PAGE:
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Faculty Awarded Highly Competitive Grant

Dr. Pierre Zalloua receives a large grant from the National Institutes of Health to study diabetes in refugee populations.

By Louisa Ajami

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Dr. Zalloua has spent more than a decade studying diabetes and other complex diseases.

Dr. Pierre Zalloua, world-famous geneticist and faculty member at the Gilbert and Rose-Marie Chagoury School of Medicine, was awarded a grant by the United States’ National Institutes of Health (NIH) to investigate, over two years, how forced displacement impacts the occurrence of Type 2 Diabetes in refugee populations.

Dr. Zalloua has spent more than a decade studying diabetes and other complex diseases. He suggests that some populations in southwest Asia may be more prone to developing Type 2 diabetes due in part to significant changes to diet and lifestyle over the past few decades. For example, in the Levant, “the prevalence of diabetes in those under the age of 60 has increased by 20 percent since 2001,” he said. Add to that the acute stress of war and displacement, and the rate increases.

The NIH is the largest public funder of biomedical research in the world, investing more than $32 billion a year to research that influences the field of medicine. Receiving NIH grants is extremely competitive, and this is the first time a faculty member at LAU has been awarded one. Dr. Zalloua calls it “the biggest achievement of my career to date.”

“Receiving a grant from the NIH is very prestigious and a great honor for both the applicant and their institution,” agreed Senior Academic Grant Officer Maha Siblini, who, along with Dr. Sonia Hajjar of the Adnan Kassar School of Business, worked with Dr. Zalloua on the grant proposal. “Getting to this place requires great ideas, excellent writing, hard work, and most importantly, perseverance.“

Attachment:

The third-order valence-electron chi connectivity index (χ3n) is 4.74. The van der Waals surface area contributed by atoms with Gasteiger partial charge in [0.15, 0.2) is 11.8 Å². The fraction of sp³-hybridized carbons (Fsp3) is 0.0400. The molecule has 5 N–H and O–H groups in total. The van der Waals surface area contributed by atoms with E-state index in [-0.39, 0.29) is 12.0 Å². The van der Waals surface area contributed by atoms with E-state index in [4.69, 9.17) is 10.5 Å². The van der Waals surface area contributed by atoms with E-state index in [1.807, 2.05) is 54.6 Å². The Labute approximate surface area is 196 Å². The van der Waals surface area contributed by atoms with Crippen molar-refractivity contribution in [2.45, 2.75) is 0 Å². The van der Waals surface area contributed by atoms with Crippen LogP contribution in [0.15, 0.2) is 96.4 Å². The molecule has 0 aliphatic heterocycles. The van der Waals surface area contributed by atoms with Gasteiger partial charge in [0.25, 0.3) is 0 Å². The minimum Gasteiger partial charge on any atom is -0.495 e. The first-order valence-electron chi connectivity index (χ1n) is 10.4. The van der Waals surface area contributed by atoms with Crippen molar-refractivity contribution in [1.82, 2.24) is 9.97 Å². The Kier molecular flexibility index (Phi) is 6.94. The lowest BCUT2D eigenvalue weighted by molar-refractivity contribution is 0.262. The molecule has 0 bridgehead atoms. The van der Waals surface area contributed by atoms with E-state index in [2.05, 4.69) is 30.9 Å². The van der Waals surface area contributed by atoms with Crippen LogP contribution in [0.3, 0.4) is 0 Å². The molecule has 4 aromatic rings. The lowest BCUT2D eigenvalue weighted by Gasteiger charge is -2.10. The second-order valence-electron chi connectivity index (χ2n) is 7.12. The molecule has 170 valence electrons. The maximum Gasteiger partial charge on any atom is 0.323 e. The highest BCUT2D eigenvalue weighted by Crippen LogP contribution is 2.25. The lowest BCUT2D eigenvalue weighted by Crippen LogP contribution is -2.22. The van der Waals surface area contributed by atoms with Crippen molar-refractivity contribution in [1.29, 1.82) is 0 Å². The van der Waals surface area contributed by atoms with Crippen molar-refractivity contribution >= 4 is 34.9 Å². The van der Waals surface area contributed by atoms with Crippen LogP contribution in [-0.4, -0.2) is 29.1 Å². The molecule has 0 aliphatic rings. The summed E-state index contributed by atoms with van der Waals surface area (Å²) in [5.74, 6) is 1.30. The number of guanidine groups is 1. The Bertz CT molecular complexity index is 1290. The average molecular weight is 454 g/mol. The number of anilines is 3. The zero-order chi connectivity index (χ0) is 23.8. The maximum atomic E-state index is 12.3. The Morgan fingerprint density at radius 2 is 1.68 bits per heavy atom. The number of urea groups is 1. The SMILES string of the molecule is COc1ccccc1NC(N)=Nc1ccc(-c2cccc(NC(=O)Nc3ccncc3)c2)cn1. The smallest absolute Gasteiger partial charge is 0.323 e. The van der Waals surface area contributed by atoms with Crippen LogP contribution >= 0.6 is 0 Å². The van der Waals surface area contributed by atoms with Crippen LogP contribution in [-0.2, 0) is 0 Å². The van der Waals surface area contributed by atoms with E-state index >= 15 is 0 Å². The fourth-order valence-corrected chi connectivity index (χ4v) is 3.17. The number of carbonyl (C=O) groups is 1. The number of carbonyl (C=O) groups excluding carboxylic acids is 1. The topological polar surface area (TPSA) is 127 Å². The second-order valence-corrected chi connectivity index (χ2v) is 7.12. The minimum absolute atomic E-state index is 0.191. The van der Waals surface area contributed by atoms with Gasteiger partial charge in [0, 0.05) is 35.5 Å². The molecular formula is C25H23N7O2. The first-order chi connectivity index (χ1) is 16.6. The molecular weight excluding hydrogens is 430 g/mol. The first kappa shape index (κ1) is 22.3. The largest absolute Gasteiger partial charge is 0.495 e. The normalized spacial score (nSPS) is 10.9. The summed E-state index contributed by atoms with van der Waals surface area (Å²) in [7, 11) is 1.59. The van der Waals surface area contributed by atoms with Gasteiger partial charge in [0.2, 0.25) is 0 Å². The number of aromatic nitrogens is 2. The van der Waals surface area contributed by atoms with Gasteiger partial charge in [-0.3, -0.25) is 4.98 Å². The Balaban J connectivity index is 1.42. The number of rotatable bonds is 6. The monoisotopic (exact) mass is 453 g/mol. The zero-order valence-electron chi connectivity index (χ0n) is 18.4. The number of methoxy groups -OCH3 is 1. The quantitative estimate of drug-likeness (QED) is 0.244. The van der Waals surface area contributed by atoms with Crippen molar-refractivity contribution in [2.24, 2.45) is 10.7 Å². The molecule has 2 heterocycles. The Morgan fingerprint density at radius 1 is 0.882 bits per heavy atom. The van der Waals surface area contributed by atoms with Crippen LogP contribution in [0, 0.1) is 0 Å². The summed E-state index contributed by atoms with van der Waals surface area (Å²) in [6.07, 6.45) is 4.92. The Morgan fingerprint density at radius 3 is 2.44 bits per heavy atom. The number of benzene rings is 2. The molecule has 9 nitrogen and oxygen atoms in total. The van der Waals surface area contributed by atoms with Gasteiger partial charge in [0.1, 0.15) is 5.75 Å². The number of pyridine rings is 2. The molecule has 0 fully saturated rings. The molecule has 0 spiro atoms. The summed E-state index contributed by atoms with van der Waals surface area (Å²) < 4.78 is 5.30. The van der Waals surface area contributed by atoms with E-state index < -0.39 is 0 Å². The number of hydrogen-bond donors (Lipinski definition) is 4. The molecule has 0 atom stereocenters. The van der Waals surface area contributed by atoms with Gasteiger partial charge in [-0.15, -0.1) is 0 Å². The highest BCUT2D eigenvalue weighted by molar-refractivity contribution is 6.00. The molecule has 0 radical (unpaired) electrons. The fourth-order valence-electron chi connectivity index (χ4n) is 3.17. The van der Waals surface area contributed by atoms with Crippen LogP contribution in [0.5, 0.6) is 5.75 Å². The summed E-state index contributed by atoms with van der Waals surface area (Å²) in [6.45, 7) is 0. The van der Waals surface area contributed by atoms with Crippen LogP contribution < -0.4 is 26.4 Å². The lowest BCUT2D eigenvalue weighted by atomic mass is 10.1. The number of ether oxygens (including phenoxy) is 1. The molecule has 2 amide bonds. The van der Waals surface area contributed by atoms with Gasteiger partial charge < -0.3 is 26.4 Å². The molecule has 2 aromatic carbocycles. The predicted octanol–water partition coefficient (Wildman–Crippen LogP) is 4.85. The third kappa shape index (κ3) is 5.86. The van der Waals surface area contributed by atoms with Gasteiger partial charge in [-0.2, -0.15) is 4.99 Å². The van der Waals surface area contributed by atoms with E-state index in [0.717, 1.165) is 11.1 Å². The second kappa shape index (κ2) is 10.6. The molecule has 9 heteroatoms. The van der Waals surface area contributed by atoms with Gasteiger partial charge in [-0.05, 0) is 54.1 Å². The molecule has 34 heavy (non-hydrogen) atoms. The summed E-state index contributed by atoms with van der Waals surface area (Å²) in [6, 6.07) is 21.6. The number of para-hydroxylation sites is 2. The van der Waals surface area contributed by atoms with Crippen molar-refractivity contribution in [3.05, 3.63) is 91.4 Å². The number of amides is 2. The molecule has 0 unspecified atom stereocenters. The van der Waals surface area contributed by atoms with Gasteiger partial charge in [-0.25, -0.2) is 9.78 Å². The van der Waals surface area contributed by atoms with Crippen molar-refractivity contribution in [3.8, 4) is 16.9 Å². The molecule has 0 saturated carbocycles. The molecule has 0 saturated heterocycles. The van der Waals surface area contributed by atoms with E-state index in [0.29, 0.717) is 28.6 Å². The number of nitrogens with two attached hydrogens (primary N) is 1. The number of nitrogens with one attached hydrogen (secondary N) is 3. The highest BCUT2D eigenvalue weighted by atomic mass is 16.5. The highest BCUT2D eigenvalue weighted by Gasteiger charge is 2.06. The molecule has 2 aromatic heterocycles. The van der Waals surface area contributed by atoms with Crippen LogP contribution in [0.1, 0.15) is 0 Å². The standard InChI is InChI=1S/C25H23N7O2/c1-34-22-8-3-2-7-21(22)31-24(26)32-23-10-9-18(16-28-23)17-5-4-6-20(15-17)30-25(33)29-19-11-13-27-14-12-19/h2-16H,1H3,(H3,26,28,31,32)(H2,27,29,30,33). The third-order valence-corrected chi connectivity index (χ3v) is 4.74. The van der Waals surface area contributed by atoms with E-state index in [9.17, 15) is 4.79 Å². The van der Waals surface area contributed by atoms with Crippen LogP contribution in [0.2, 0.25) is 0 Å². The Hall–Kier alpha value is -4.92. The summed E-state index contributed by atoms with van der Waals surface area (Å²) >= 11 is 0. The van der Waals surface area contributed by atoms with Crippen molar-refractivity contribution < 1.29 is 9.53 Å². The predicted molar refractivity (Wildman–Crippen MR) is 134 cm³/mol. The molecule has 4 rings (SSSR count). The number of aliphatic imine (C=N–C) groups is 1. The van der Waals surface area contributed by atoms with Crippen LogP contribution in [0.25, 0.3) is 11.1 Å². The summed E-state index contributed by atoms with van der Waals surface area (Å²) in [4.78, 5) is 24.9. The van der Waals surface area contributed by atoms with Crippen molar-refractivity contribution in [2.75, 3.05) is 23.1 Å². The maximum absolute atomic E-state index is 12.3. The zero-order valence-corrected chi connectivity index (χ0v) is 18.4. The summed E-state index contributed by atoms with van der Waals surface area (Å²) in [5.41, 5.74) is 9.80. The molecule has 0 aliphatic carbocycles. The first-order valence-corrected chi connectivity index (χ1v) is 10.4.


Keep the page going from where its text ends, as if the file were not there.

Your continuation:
The NIH does not usually fund projects outside the United States, but Dr. Zalloua’s study has an outsize impact on population health. “We are very well placed to conduct a study to investigate abrupt changes in lifestyle on complex diseases,” he said.

Indeed, today, 10 percent of the world population is on the move due to displacement from war, famine or disruptions caused by climate change. “We are witnessing the unprecedented movement of people by force. This is having a tremendous impact on their health, and we need to understand the mechanisms of these diseases so we can manage them better.”

Also involved in the research will be Dr. Francine Welty of Harvard Medical School, Dr. Lu Qi of Tulane University School of Public Health and Tropical Medicine, and Dr. Walid Ammar, the director general at Lebanon’s Ministry of Public Health.

Dr. Zalloua will conduct the research in his lab at LAU with the help of students from the School of Medicine, presenting them with the opportunity to work with top international scientists in order to release groundbreaking studies.

“There will also be plenty of data left well after the initial study is completed,” noted Dr. Zalloua, so students will be able to continue examining the findings as part of their training.

After this two-year grant is completed, Dr. Zalloua hopes to scale his research by increasing his sample size and looking into how the influx of displaced people affects Lebanese in areas with large refugee populations. 

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